Nursing Leadership

Nursing Leadership 16(4) December 2003 : 8-9.doi:10.12927/cjnl.2003.16330

Letters: Don't Blame Florence

Sandra Easson-Bruno

Abstract

It was with great interest that I read the article entitled "Good Night Florence: With Nursing in Crisis, Some Say It's Time to Retire Nightingale as a Symbol." I thought it was extremely sad that the Unison nurses have used their collective voice and energy to blame Florence Nightingale for the problems in today's nursing profession. Why is it that we as a group spend so much time blaming people for nursing's struggles? If it's not doctors we're blaming, it's administrators. If it's not the healthcare system we're blaming, it's other nurses.

Now we've stooped to blaming Florence? She lived over a hundred years ago in a healthcare system that looked nothing like the one we live in today. She is a pioneer of our profession and part of our history. Do we see astronauts blaming John Glenn for the challenges NASA is facing today? No. They actually sent him into space again.

Who cares if she was manipulative and neurotic - some of the best leaders in history have been "focused on best outcomes" and "detail focused." Who cares if she possibly died of syphilis? Who cares if she was a repressed lesbian? What has that got to do with her achievements? Looking at sexual orientation in employees today and judging performance based on this orientation would be considered discrimination.

I guess this is just another sign of oppressed-group behaviour but could you imagine what we could accomplish if we stopped acting like an oppressed group? If we stopped wasting time using our collective voice to blame others and justify our existence and, instead, used it to research where nurses can have the biggest impact, we would evolve our profession at a far faster rate.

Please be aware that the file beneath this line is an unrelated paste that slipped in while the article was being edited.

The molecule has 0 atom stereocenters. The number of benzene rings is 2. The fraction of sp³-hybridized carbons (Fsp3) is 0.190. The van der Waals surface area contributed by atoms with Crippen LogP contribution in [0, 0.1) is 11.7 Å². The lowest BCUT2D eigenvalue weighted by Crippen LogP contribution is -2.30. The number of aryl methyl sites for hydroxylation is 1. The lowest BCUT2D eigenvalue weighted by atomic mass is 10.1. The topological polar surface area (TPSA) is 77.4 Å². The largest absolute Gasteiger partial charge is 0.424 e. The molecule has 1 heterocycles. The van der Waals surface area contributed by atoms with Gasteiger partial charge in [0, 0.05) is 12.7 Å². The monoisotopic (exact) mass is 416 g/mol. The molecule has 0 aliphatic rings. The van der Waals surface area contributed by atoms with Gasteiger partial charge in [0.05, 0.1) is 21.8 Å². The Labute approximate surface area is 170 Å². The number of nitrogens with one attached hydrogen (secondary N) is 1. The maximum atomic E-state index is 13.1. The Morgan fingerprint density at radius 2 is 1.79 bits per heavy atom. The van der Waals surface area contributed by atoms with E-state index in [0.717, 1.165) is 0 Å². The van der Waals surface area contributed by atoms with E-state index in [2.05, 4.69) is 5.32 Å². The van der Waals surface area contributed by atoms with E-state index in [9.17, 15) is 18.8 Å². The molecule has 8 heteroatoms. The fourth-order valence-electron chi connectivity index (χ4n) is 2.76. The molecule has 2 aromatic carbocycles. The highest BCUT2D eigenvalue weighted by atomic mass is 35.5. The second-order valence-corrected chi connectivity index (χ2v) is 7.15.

I was also interested to read the last paragraph where Monteiro suggests that we need a "more contemporary role model, such as the Nurse Practitioner (NP), as an example of a goal [nurses] can strive for." An NP is not a goal to strive for. It is one of many roles within nursing that contributes a patch to the unique patchwork quilt we call the nursing profession. I would caution against using an actual role as a "role model" because that to me implies an end point. Over time roles will come and go. They will evolve and change to meet the needs of our changing healthcare system. We don't want to box ourselves into a corner - that's the last thing we need right now.

Furthermore, by using the NP as a goal to strive for, we run the risk of creating another scapegoat for blame in the future. Rather than looking at the NP as a role model, why not focus on what each specialty of nursing is achieving as outcomes in areas of patient and family care? Why not focus on the work of advanced practice nurses as a whole (not just NPs as one example of a role under the advanced nursing practice umbrella) to see how nursing's boundaries are being pushed and forever changed? Why not look to nurse administrators and nurses influencing policy to see the system changes that nurses make on a daily basis?

I guess I would ask why we even need one role model? If it's to replace Florence Nightingale, then I think there's a problem because, as a nurse, I don't see Florence as a role model. I look to her as an amazing part of our history's evolution. It's my nurse colleagues, the people I work with and encounter every day that I see as "role models" and mentors. In my opinion, hunting for one role model sounds like a fateful act and a huge waste of time. As a group, we will never reach consensus on one role model. Instead we will just have more infighting and even fewer outcomes. It's time for nurses as a group to get on with things - to get over our self-pity and get on with our evolution.

About the Author(s)

Sandra Easson-Bruno, RN, NM, GNC(C)
President, Canadian Association of Advanced Practice Nurses
Clinical Nurse Specialist, Geriatrics
Royal Victoria Hospital
Barrie, ON

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